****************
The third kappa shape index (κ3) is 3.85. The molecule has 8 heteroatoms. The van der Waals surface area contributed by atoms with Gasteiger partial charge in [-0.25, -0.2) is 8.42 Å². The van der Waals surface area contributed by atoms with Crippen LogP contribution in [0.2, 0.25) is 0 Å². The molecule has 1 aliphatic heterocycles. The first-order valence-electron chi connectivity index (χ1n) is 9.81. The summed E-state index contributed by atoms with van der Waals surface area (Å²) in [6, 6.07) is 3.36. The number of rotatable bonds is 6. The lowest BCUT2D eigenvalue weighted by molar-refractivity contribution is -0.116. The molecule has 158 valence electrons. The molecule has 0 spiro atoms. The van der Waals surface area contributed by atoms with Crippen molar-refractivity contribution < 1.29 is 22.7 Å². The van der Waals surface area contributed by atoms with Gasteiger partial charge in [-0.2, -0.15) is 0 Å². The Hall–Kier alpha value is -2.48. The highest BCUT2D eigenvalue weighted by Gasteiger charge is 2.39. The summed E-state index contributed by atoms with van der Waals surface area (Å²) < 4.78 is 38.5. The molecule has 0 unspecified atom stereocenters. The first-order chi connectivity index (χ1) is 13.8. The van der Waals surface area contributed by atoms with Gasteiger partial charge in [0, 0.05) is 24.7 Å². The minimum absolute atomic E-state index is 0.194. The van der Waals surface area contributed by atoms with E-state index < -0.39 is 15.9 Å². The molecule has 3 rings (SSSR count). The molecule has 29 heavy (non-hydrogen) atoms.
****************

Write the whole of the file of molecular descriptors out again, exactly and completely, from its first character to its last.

The third kappa shape index (κ3) is 3.85. The molecule has 8 heteroatoms. The van der Waals surface area contributed by atoms with Gasteiger partial charge in [-0.25, -0.2) is 8.42 Å². The van der Waals surface area contributed by atoms with Crippen LogP contribution in [0.2, 0.25) is 0 Å². The molecule has 1 aliphatic heterocycles. The first-order valence-electron chi connectivity index (χ1n) is 9.81. The summed E-state index contributed by atoms with van der Waals surface area (Å²) in [6, 6.07) is 3.36. The number of rotatable bonds is 6. The lowest BCUT2D eigenvalue weighted by molar-refractivity contribution is -0.116. The molecule has 158 valence electrons. The molecule has 0 spiro atoms. The van der Waals surface area contributed by atoms with Crippen molar-refractivity contribution < 1.29 is 22.7 Å². The van der Waals surface area contributed by atoms with Gasteiger partial charge in [-0.2, -0.15) is 0 Å². The Hall–Kier alpha value is -2.48. The highest BCUT2D eigenvalue weighted by Gasteiger charge is 2.39. The summed E-state index contributed by atoms with van der Waals surface area (Å²) < 4.78 is 38.5. The molecule has 0 unspecified atom stereocenters. The first-order chi connectivity index (χ1) is 13.8. The van der Waals surface area contributed by atoms with Gasteiger partial charge in [0, 0.05) is 24.7 Å². The minimum absolute atomic E-state index is 0.194. The van der Waals surface area contributed by atoms with E-state index < -0.39 is 15.9 Å². The molecule has 3 rings (SSSR count). The molecule has 29 heavy (non-hydrogen) atoms.